Registering for the race made it seem real for the first time. The money was paid, registration signed, now I had to put in the work to get to that start line.  The six month training program I followed started on the 1st of January with about eight hours of training a week, building from there it peaked a few weeks before the race at about 20 hours. As long as I looked at just the week ahead of me I was able to keep it in perspective and it felt manageable. Once in a while I would make the mistake of flipping ahead in the plan and would look at the weeks to come with a slight sense of panic. To keep my head on straight I started training with 3 goals.

1) Push yourself but don’t get hurt.

2)Be gentle with yourself about what you can and can’t do.

3) This is a big deal, enjoy all of it.

The ins and outs of training are many, the runs, rides, and swims challenged me mentally as well as physically. The preparation for this race was filled with monumental highs – finishing my first 100 mile bike ride. As well as exhausting lows – having a panic attack on my first open water swim of the season. Six months of bouncing between “This is the greatest thing I have ever done.” and “What the hell was I thinking.”

When I started the year I had grand ideas about my ability to work full time, start a business, train for an Ironman, and be a good mom and partner all at the same time. In theory it all played out so nicely,I just told myself I have to delegate, communicate and maintain a sense of balance.  In reality, I would get to work and realize I forgot to wear socks and I only had deodorant under one arm and couldn’t remember how to spell the word maybe. I was braiding hair and helping with homework while biking on my trainer. Emails sat unanswered in my inbox and I was struggling to stay awake by 7:30 most nights.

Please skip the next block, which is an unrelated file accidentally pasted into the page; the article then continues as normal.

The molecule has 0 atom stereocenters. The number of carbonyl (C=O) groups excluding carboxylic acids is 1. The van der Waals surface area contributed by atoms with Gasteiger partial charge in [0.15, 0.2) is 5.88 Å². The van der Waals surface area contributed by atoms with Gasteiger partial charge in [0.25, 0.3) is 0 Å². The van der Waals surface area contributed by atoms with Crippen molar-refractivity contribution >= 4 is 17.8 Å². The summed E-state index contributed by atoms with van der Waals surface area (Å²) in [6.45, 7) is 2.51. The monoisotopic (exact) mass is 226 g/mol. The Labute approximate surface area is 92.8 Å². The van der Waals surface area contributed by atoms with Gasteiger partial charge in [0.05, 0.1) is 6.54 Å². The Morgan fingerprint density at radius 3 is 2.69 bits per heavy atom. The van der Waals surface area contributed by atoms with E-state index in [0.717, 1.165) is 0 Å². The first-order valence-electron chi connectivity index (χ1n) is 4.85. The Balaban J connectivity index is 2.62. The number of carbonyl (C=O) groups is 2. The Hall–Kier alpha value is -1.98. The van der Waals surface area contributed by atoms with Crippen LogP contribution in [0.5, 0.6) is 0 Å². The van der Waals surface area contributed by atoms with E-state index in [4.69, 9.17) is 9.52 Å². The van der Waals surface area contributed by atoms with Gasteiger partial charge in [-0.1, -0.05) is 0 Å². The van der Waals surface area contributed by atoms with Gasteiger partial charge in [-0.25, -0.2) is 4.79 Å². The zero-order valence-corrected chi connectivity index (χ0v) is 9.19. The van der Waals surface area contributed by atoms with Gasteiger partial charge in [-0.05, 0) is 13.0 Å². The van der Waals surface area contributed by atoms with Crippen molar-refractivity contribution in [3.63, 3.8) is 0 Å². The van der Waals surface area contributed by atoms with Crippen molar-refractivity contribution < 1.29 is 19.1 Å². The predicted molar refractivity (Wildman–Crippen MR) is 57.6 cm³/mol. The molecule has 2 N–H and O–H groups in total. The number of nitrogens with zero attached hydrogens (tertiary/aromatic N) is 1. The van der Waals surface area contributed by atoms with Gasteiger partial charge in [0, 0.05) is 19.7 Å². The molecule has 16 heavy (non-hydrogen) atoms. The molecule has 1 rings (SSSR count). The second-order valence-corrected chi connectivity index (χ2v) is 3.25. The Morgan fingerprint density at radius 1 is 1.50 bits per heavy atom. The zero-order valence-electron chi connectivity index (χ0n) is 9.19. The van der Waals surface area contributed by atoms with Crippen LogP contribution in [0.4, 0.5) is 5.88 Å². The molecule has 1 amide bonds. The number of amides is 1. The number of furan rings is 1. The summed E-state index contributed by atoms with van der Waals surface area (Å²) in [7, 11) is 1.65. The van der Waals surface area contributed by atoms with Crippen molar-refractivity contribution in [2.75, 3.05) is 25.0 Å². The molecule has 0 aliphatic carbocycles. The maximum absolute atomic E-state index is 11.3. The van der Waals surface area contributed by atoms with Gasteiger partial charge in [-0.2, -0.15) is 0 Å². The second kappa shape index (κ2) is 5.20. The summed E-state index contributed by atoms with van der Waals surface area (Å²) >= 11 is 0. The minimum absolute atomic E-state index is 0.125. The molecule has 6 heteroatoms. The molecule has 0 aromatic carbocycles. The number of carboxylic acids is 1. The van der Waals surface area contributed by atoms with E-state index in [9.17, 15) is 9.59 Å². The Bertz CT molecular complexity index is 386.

Out for a training ride with Alan.

Through all of it, what sticks with me most about training is that for every moment of it, I had an incredible circle of support. I have this amazing little running community, we are small and informal, but man are we dedicated, to our goals and to each other. My friend Alan completed the race with me, he had done an Ironman a few years earlier so his knowledge of the process was invaluable to this rookie. We spent hours and hours each week pedaling all across Western New York. I can’t imagine how much more challenging it would have been if I was out there alone. When one of us was struggling we had the other to boost us up and keep us moving.

Although it was the two of us getting ready for Lake Placid, we had the rest of our running crew with us for a good portion of the training. We had people joining in on the open water swims, either as swimmers or kayaking guides.  During the long runs after the long bike rides having company made the miles go so much quicker and the distance feel less daunting. It is much easier to get up before the sun day after day when you know you have people crazy enough to meet you.

Last group run before race day!

There is a running quote that says- “If you want to run fast, go alone, If you want to run far, go together.” Every moment of training proved that to me. Whenever someone asks me about the Ironman and how I did it, my answer is always the same. It is the incredible people I have in my corner. Not everyone is lucky enough to have friends that will train at that level for a race they aren’t doing, I have several of them.

With their help and support combined with miles of sweat and more than a few tears, I managed to accomplish my top three training goals before I stepped foot on the course.